**Figure 4.**Energy diagram (HOMO and LUMO level) for (

**a**) PDAA/TPAOH/7-DCST/PCBM and (

**b**) PDAA/TAA/7-DCST/PCBM.

**Figure 5.**(

**a**) Rising transient photocurrent (black plots) and the simulated photocurrent (pale purple curve) for PDAA/TPAOH/7-DCST/PCBM: red curve, transient density for the sensitizer anion N

_{A}

^{−}; blue curve, transient density for filled shallow traps T

^{+}; green curve, transient density for filled deep traps M

^{+}; (

**b**) decay profile.

**Figure 6.**(

**a**) Rising transient photocurrent (black plots) and the simulated photocurrent (pale purple curve) for PDAA/TAA/7-DCST/PCBM: red curve, transient density for the sensitizer anion N

_{A}

^{−}; blue curve, transient density for filled shallow traps T

^{+}; (

**b**) decay profile.

**Figure 7.**DOS curves are plotted as a function of photon energy for (

**a**) PDAA/TPAOH/7-DCST/PCBM and (

**b**) PDAA/TAA/7-DCST/PCBM: black solid curve, measured DOS curve; red curve, separated Gaussian curve at low photon energy region.

**Table 1.**Summary of the photorefractive parameters of diffraction efficiency, response time, the absorption coefficient, and the evaluated QE for different plasticizers.

Sample | η (%) | τ (ms) | α_{532}/α_{640} | QE |
---|---|---|---|---|

PDAA/TPAOH/7-DCST/PCBM (35/35/30/0.6) | 39 ± 1 | 8 ± 0.8 | 200/59 | 4.3 × 10^{−3} |

PDAA/TAA/7-DCST/PCBM (35/35/30/0.6) | 75 ± 0.8 | 67 ± 0.6 | 134/45 | 7.0 × 10^{−4} |

^{−1}; wavelength, 532 nm; laser power, 650 mW cm

^{−2}[16].

**Table 2.**Summary of the simulated parameters of quantum efficiency (QE) for photocarrier generation, hole mobility, trapping, and recombination parameters for PDAA/TPAOH/7-DCST/PCBM (35/35/30/0.6) and PDAA/TAA/7-DCST/PCBM (35/35/30/0.6).

PDAA/TPAOH/7-DCST/PCBM (35/35/30/0.6) | ||||||||
---|---|---|---|---|---|---|---|---|

QE/α (cm^{−1}) | μ (cm ^{2} V^{−1} s^{−1}) | γ_{T}(cm ^{3} s^{−1}) | T (cm ^{−3}) | β_{T}(s ^{−1}) | γ_{M}(cm ^{3} s^{−1}) | M (cm ^{−3}) | β_{M}(s ^{−1}) | γ_{R}(cm ^{3} s^{−1}) |

4.3 × 10^{−3}/59 | 3.3 × 10^{−6} | 1.6 × 10^{−13} | 1.2 × 10^{16} | 200 | 2.0 × 10^{−16} | 2.0 × 10^{16} | 0.01 | 2.7 × 10^{−13} |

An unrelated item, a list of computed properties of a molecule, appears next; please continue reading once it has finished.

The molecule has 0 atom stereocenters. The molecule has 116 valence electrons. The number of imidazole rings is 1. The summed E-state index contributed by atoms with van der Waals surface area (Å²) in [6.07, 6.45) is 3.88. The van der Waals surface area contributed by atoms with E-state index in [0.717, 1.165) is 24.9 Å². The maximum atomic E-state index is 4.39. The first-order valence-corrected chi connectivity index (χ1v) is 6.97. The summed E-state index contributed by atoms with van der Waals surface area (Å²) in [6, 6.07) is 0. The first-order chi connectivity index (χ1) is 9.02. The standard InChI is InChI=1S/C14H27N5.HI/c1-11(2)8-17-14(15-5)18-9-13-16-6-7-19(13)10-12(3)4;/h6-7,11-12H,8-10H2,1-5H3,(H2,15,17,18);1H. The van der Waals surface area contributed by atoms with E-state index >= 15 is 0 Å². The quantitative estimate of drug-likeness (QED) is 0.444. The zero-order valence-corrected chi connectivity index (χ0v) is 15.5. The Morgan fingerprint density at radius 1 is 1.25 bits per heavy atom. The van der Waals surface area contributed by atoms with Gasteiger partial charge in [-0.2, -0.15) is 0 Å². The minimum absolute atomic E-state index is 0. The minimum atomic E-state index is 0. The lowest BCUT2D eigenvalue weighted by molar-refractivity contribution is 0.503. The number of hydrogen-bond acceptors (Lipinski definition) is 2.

PDAA/TAA/7-DCST/PCBM (35/35/30/0.6) | ||||||||

QE/α (cm^{−1}) | μ(cm^{2} V^{−1} s^{−1}) | γ_{T}(cm^{3} s^{−1}) | T(cm^{−3}) | β_{T}(s^{−1}) | γ_{M}(cm^{3} s^{−1}) | M(cm^{−3}) | β_{M}(s^{−1}) | γ_{R}(cm^{3} s^{−1}) |

7.0 × 10^{−4}/45 | 3.9 × 10^{−7} | 1.7 × 10^{−13} | 1.1 × 10^{16} | 0.2 | - | - | - | 1.4 × 10^{−13} |

_{A}= (PCBM) = 4.76 × 10

^{18}cm

^{−3}; E = 40 V μm

^{−1}; wavelength, 640 nm; laser power, 400 mW cm

^{−2}.

DOS Width (eV) | μ^{1}(cm ^{2} V^{−1} s^{−1}) | μ^{2}(cm ^{2} V^{−1} s^{−1}) | |
---|---|---|---|

PDAA/TPAOH/7DCST/PCBM (35/35/30/0.6) | 0.138 | 3.4 × 10^{−6} | 3.3 × 10^{−6} |

PDAA/TAA/7DCST/PCBM (35/35/30/0.6) | 0.153 | 4.0 × 10^{−7} | 3.9 × 10^{−7} |

^{1}Hole mobility was evaluated using Equation (10).

^{2}Hole mobility was evaluated from the transient photocurrent.

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**MDPI and ACS Style**

Tsutsumi, N.; Mizuno, Y.; Jackin, B.J.; Kinashi, K.; Sassa, T.; Giang, H.N.; Sakai, W.
Photoelectron Yield Spectroscopy and Transient Photocurrent Analysis for Triphenylamine-Based Photorefractive Polymer Composites. *Photonics* **2022**, *9*, 996.
https://doi.org/10.3390/photonics9120996

**AMA Style**

Tsutsumi N, Mizuno Y, Jackin BJ, Kinashi K, Sassa T, Giang HN, Sakai W.
Photoelectron Yield Spectroscopy and Transient Photocurrent Analysis for Triphenylamine-Based Photorefractive Polymer Composites. *Photonics*. 2022; 9(12):996.
https://doi.org/10.3390/photonics9120996

**Chicago/Turabian Style**

Tsutsumi, Naoto, Yusuke Mizuno, Boaz Jessie Jackin, Kenji Kinashi, Takafumi Sassa, Ha Ngoc Giang, and Wataru Sakai.
2022. "Photoelectron Yield Spectroscopy and Transient Photocurrent Analysis for Triphenylamine-Based Photorefractive Polymer Composites" *Photonics* 9, no. 12: 996.
https://doi.org/10.3390/photonics9120996